Your Urban Explorers chose to fly into Madrid, take a cab to the main train station (there are two so you need to go to the right one if going on to the major cities), Estacion de Puerta de Atocha, (about 30 Euros). There are no trains or public transport from the airport to the train station. We bought a Spain Pass. It is good for a month for about $200 USD, which allowed us to visit any cities in Spain served by the single rail system during the next 30 days. We then asked for our seat assignments using those passes on the next train to Sevilla and were soon on our way.
Sevilla is about a two hour train ride south from Madrid. The station is very close to the old city center. The first thing you notice at this time of year (May) is the purple trees that are a dissonance to the eye. You expect green leaves and white flowers on the trees, but the purple reigns supreme in this city this time of year. Our cab ride in cost €10, but the return trip was €8 including tip. It may have been that the one way streets dictate a different path in than out. It is a warren of narrow streets, modern shops and a bull fight ring that appears to be the center of civic pride, based on the number of bull’s heads that are prominently displayed in the local pubs.
The Bull Fighting Ring is well kept, modern and easily accessible from any hotel in the old quarter of the city. On the day we were there, a Thursday, they had a full card and all the seats in the shade were taken. Our seats, under the portico and away from the ring, were €37 each. A few hearty souls opted to sit out in the sun, and one brave woman was in her full regalia of a flowing red and beige Castilian gown. Bull fighting is not for the squeamish.
One member of our party was fortunate to have a conversation with a local person as we watched the first event. She was told that the bulls are raised specifically to fight with the Matadors. The bulls are about four years old when selected for an event. The Matadors go through a long apprenticeship including Picadors, who ride the well-protected and blindfolded horses that take first blood, the Toreadors who distract the bulls as needed, and also take second blood with sharp knives that are thrust into the bull’s back, and the Matadors, who seek to have the bulls charge after their capes of red, coming closer and closer to the Matador, until he is able to enforce his will upon the bull. But unhappily for the bull, the Matador then ends the short moment of glory for the bull with two long knives, before a team of horses come to drag the bull’s body away as the Matador receives adulation from the crowd. Interesting enough, we learned that the Matadors tend to be in their twenties, with only a very few continuing the profession beyond that age.
We stayed at a very interesting hotel, Las Casas de la Juderia at Calle Santa Maria La Blanca 3, Sevilla 41004. This hotel has 178 traditional guestrooms featuring original and period furnishing, decorative art and Moorish leather craftsmanship. The hotel was a former residence for a Spanish duke. It comprises a labyrinth of Moorish-style houses and courtyards, interconnected by a grotto-style underground passage in the former Jewish quarter of the city, which is now the heart of the tourist area. The hotel is a short walk from the Catedral Giralda, built in the late 15th century, converted into an Islamist Mosque a short time afterwards during a period of occupation and back to a cathedral upon the vanquishment of the Moors. A tower was added in 1813 with 37 ramps leading to the top level. From this tower all Sevilla lays at your feet. One of the interesting games we played was counting the churches from that viewpoint, noting how close many were to each other.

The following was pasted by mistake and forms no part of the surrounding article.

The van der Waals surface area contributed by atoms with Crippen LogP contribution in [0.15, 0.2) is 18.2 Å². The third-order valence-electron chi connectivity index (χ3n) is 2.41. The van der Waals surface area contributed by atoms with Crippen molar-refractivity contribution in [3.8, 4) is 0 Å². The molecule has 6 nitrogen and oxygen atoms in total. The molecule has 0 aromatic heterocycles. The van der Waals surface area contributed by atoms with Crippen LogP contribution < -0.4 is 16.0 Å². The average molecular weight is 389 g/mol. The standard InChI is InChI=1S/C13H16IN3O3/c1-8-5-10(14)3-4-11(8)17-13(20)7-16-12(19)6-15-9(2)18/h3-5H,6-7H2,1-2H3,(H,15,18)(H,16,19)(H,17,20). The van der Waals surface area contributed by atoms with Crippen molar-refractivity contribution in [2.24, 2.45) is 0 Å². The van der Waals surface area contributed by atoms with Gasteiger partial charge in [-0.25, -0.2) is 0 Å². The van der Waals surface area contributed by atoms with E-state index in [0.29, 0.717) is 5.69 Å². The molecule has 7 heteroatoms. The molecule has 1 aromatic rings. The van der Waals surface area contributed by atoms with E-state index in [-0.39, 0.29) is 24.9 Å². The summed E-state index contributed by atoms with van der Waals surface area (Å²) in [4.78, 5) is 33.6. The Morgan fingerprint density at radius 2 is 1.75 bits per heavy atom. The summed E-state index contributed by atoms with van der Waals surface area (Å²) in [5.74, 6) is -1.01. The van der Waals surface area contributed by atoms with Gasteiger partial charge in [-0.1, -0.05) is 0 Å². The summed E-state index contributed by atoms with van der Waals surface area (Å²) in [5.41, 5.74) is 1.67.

The cathedral is about half way between the hotel and the bull ring. Each are easily within walking distance. Our hotel recommended that we cross the river near the bull ring on the Puente de Triana, and find a restaurant on Betis street along the river. Among the four of us, we had unremarkable Paella and meat dishes, discovering when we entered the restaurant itself that the meals are prepared in advance and microwaved on the spot to protect the innocent. What was remarkable for us was the wine we ordered with the meal, a Legaris Crianza, a 2012 Ribera Del Duero which is 97% Tinto Fino and 3% Cabernet. An excellent wine we later discovered at Cortes des Inglis, the department/grocery store for about a third of the price at the restaurant.
Sevilla was a one day stop for us on this particular trip. It is a pleasant city, but as described by one member of our group, a modern version of an old city. He noted that Toledo was more interesting than Sevilla because it was an old city that retained the uniqueness of that period in such a way that it was evident when we were there. Sevilla has evolved into a modern city within the strictures of that old format, making it much less interesting to someone trying to understand the history of this country and less interested in what it has become today.